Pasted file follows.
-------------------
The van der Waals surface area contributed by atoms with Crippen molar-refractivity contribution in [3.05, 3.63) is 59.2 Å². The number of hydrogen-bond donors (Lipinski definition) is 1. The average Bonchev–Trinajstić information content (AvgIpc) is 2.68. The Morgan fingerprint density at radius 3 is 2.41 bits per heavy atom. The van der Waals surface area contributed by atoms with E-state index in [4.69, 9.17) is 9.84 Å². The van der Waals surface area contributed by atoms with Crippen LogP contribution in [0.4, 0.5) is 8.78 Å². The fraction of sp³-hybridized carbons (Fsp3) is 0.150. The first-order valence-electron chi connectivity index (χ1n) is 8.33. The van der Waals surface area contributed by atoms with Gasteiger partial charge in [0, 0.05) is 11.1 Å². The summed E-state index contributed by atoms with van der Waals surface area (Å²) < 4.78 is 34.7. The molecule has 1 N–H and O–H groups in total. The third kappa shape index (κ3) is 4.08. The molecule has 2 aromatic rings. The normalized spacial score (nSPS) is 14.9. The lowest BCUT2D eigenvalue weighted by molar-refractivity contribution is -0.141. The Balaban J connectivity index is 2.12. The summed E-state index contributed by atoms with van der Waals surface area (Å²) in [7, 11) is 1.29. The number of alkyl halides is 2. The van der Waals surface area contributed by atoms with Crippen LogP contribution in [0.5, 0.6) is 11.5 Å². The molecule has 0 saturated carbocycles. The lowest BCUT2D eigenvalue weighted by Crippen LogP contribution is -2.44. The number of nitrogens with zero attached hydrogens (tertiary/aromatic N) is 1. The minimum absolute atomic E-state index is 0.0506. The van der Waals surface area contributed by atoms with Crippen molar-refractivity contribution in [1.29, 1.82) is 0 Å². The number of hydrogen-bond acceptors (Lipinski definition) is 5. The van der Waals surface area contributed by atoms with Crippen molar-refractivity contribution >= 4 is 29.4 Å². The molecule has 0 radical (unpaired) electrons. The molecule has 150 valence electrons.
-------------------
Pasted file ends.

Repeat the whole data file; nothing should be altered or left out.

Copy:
The van der Waals surface area contributed by atoms with Crippen molar-refractivity contribution in [3.05, 3.63) is 59.2 Å². The number of hydrogen-bond donors (Lipinski definition) is 1. The average Bonchev–Trinajstić information content (AvgIpc) is 2.68. The Morgan fingerprint density at radius 3 is 2.41 bits per heavy atom. The van der Waals surface area contributed by atoms with E-state index in [4.69, 9.17) is 9.84 Å². The van der Waals surface area contributed by atoms with Crippen LogP contribution in [0.4, 0.5) is 8.78 Å². The fraction of sp³-hybridized carbons (Fsp3) is 0.150. The first-order valence-electron chi connectivity index (χ1n) is 8.33. The van der Waals surface area contributed by atoms with Gasteiger partial charge in [0, 0.05) is 11.1 Å². The summed E-state index contributed by atoms with van der Waals surface area (Å²) < 4.78 is 34.7. The molecule has 1 N–H and O–H groups in total. The third kappa shape index (κ3) is 4.08. The molecule has 2 aromatic rings. The normalized spacial score (nSPS) is 14.9. The lowest BCUT2D eigenvalue weighted by molar-refractivity contribution is -0.141. The Balaban J connectivity index is 2.12. The summed E-state index contributed by atoms with van der Waals surface area (Å²) in [7, 11) is 1.29. The number of alkyl halides is 2. The van der Waals surface area contributed by atoms with Crippen LogP contribution in [0.5, 0.6) is 11.5 Å². The molecule has 0 saturated carbocycles. The lowest BCUT2D eigenvalue weighted by Crippen LogP contribution is -2.44. The number of nitrogens with zero attached hydrogens (tertiary/aromatic N) is 1. The minimum absolute atomic E-state index is 0.0506. The van der Waals surface area contributed by atoms with Crippen molar-refractivity contribution in [1.29, 1.82) is 0 Å². The number of hydrogen-bond acceptors (Lipinski definition) is 5. The van der Waals surface area contributed by atoms with Crippen molar-refractivity contribution >= 4 is 29.4 Å². The molecule has 0 radical (unpaired) electrons. The molecule has 150 valence electrons.